Old Blue George Bush is still up there in his Eli baseball uniform. Now he has company on the hallowed walls: members of the 2005-2006 women’s crew team.
The Welsh rarebit remains on the menu, but it, too, has modern company: sea scallops ravioli.
Welcome to the new Mory’s. The tastes and trappings of the old storied Yale eating club remain, but the modern age has swept in like a tornado.
After an 18-month hiatus, the new Mory’s officially opens Wednesday night with a $3.1 million makeover. It opens with a new mission, to bring the establishment into the wider-open, culinarily ambitious 21st century, complete with a new chef, new staff, and two new bars whose names are drawn from Mory’s history, the Temple Bar and Louie’s Lounge.
I got a preview during a “soft opening” meal. From the menu to the pictures on the walls to the restored tables rich in carvings to the more open rules for entrance, Mory’s has been transformed. It’s not your grandfather’s tame, exclusive Old Blue eating club anymore.
The other attendees at Monday night’s soft opening raved.
“The tuna was rare, and I can’t tell you how rare that is,” one diner told Christopher Getman, the president of the Mory’s Council. “Bravo to you.”
And so it went all night as diners came to Getman’s table to say how wonderful the food and the service were. They all said they loved the warm, welcoming atmosphere.
Monday was the third of the so-called “soft openings,” to help a new staff learn the ropes before tonight’s grand reopening .
Above all, there is a new inclusive public philosophy that permits virtually anyone to join, as long as there is a relationship to Yale, however tangential.
The Mory’s that once reflected the caste system in America is no longer—membership doors have swung open. According to its new membership application, a person attending a Yale sports, theatrical or musical event may join. Go to a football game and you’re in. If you patronize a Yale museum, you meet the requirement. If you are a merchant to the Yale community, (and who isn’t?) you qualify. These are the new categories. The older categories are in place, but amplified. Besides undergraduates, there is now a strong emphasis on drawing in graduate students from the professional schools like law, medicine and business. There are the traditional slots for Yale faculty, alumni, staff, fellows of colleges and all Yale parents. There is also a place for surviving spouses, a category often overlooked.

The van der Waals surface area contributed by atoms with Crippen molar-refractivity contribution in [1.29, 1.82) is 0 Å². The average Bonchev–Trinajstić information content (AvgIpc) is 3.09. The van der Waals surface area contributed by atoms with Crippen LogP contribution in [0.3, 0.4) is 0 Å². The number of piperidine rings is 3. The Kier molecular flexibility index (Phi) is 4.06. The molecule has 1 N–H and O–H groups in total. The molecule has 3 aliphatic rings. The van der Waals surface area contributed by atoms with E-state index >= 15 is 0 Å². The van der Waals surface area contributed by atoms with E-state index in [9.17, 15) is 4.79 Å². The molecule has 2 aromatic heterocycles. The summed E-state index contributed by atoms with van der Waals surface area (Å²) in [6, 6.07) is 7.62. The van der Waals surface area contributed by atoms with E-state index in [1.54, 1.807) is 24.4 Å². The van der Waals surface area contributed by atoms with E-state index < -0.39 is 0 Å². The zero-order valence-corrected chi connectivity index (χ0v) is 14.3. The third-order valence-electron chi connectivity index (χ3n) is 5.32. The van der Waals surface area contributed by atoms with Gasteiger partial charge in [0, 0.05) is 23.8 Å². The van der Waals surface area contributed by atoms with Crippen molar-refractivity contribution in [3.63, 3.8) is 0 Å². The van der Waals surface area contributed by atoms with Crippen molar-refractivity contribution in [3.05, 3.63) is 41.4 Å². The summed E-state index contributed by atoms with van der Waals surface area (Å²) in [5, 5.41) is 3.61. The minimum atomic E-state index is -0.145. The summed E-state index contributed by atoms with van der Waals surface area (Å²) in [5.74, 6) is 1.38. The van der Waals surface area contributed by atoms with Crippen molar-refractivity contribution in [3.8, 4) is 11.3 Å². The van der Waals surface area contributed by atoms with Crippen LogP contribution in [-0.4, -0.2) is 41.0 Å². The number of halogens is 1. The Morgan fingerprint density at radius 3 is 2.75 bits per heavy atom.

In the old Mory’s the walls of various rooms, including the main dining rooms, were graced with black and white photos of Yale sports figures, virtually all of whom were male. The photograph of President George H.W. Bush, who was captain of Yale’s baseball team, was one of them.
Now an effort has been made to better reflect today’s Yale.
“We tried to balance a lot of things,” said Terry Holcombe, a member of the Mory’s board. “You have 31 sports; so you have to represent them, but you also have to represent the various genders and there is an automatic bias toward men’s sports simply because there is a whole history of those and there are photographs going back to the 1800s. We tried to balance it all out and make it lively. “
There are still black and white photos of men’s crew; there are also photos of the women’s crew team, and girls’ softball. And there are still oars on the ceilings representing the great Harvard-Yale crew rivalries.
Holcombe,a former Yale vice president for development and alumni affairs, turned to Angus Trumble, the curator of paintings and sculpture at the British Art Museum, who “for purely artistic reasons would say, ‘That this would look nice here; that this would look nice there.’” He asked for advice from Judith Schiff, chief research archivist at the university library, and from Regina Starolis, executive assistant to President Richard Levin.